The new year has already established two new trends in Caspian Sea geo-economics as well as confirmed an old one. Two important new trends are an improvement in Turkmenistan's finances and the refusal of the Baku-Ceyhan pipeline to vanish from the drawing board. The old trend, which is accentuated, is Iran's economic isolation.
1. Improvement Promised in Turkmenistan's Finances
Conflicts between Turkmenistan and Russia led to closure of the Soviet-era pipeline between the two countries over a year and a half ago. Ashgabat has suffered great economic loss and payments problems since then. The reports of Turkmenistan's choice of a trans-Caspian pipeline for export of natural gas to Turkey, in preference to the overland Iranian route, are not smoke signals. They are confirmed by BP-Dutch Shell's announcement of an indefinite postponement in plans to construct a gas export pipeline from Turkmenistan to Turkey via Iran. Now that President Niyazov has decided that the U.S. government can offer most to increase its gas exports, Russia has agreed new terms for the use of old pipeline through Russia.
Although the decision for the trans-Caspian pipeline is a significant success for U.S. economic diplomacy in the region, it does not represent the imposition of American will upon recalcitrant partners. Natural gas for Turkey is the most dynamic energy market in the region and will remain so for some time to come. Turkey is already building one new pipeline for natural gas from Iran. No doubt Ankara preferred to avoid Iranian control over the totality of Turkish imports.
2. Baku-Ceyhan is Dead, Long Live Baku-Ceyhan!
An Iranian proposal to construct the Baku-Ceyhan pipeline through northwestern Iran, communicated in early November at international conference in Tehran, was recently formally rejected by Azerbaijan. Yet Baku-Ceyhan refuses to die, despite the eulogies almost universally presented in its name last autumn. In November, Turkey revised downward its proposed transit fees and changed other terms for the pipeline's operation to make the route more viable on a commercial basis.
Rather than take a negative decision, the AIOC has in recent months repeatedly elected to postpone its decision. As reported in this Monitor two weeks ago, it now appears that it will not approve its plan for the next stage of operations, scheduled for presentation late last year, until late 1999. In current circumstances, this is a no-cost option.
We should not rule out, in the end, the possibility that the Baku-Supsa line will be extended southward through Ajaria into Turkey and from there, by one route or another, to Ceyhan. The port of Batumi in Georgia could then be called into service. Even the later prospect of connecting the Novorossiisk terminal by another spur to Supsa, providing economic incentive for the settlement of the conflict in Abkhazia, is not beyond the realm of belief.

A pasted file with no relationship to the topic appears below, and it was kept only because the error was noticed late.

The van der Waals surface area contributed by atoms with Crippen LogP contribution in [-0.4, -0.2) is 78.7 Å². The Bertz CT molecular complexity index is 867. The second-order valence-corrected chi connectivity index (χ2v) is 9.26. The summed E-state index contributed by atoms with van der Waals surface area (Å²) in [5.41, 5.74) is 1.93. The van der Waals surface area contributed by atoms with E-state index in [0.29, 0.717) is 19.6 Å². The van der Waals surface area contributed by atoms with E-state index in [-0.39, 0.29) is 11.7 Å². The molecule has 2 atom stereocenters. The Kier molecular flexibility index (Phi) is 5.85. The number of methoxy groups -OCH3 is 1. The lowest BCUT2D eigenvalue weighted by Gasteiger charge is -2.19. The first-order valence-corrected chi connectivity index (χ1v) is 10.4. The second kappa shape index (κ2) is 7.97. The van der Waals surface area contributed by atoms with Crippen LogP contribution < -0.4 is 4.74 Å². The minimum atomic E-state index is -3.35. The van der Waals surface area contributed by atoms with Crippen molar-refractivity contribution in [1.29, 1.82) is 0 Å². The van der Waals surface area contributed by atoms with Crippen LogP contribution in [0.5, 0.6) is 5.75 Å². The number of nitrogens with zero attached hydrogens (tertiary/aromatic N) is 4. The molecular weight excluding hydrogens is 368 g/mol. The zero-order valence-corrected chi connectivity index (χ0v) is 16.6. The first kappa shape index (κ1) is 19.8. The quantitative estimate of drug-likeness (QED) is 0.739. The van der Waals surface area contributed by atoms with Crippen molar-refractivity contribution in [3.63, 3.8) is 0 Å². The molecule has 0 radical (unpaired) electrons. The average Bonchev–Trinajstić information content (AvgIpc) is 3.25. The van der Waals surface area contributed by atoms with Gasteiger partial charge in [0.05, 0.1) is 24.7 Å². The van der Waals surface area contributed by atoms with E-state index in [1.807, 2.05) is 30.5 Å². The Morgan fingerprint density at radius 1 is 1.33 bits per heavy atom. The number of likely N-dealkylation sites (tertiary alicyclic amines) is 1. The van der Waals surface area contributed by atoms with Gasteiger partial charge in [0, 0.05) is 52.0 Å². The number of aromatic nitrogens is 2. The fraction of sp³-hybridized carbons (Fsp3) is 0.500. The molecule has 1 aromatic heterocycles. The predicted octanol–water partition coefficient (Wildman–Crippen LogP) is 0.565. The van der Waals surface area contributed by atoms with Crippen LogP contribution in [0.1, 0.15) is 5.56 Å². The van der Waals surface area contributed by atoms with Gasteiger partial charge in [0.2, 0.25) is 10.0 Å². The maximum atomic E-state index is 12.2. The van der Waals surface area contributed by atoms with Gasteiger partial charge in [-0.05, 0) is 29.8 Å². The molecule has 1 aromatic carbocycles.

3. The Sources of Iran's Isolation
It is certainly true that relations between Iran and Azerbaijan have been difficult ever since Azerbaijan, under heavy American pressure, excluded Iran several years ago from participation in the exploration of its Caspian deposits. Yet Azerbaijan has on its own initiative recently signed contracts for the exploration, in the south Caspian, of energy fields whose ownership Iran contests.
Azerbaijan also looks for the good relations with Israel that Turkey already enjoys. All other things being equal, there should be a natural economic alliance between business circles in Iran and those in Israel. However, the influence of theocratic circles in Tehran has led to Israel's being named as an enemy of Iran. Indeed, Israel is the one country that Iran formally prohibited from foreign direct investment.
The government of President Mohammad Khatami declares that it is seeking to institute the "rule of law": but this will take time. Iran lacks the legal infrastructure that the transition from centralized planning by the countries in Central and Eastern Europe has shown to be necessary. These include accounting law, land-ownership law, bankruptcy law, insurance law and inheritance law, to name but a few.
The increasing isolation of Iranian economic policy is not just Washington's doing. Reformists in Tehran may be right to suggest that only limiting the arbitrary power of unelected figures in the country will enhance the international confidence necessary to promote foreign direct investment.
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First published in FSU Oil & Gas Monitor, No. 14 (9 January 1999): 4–5.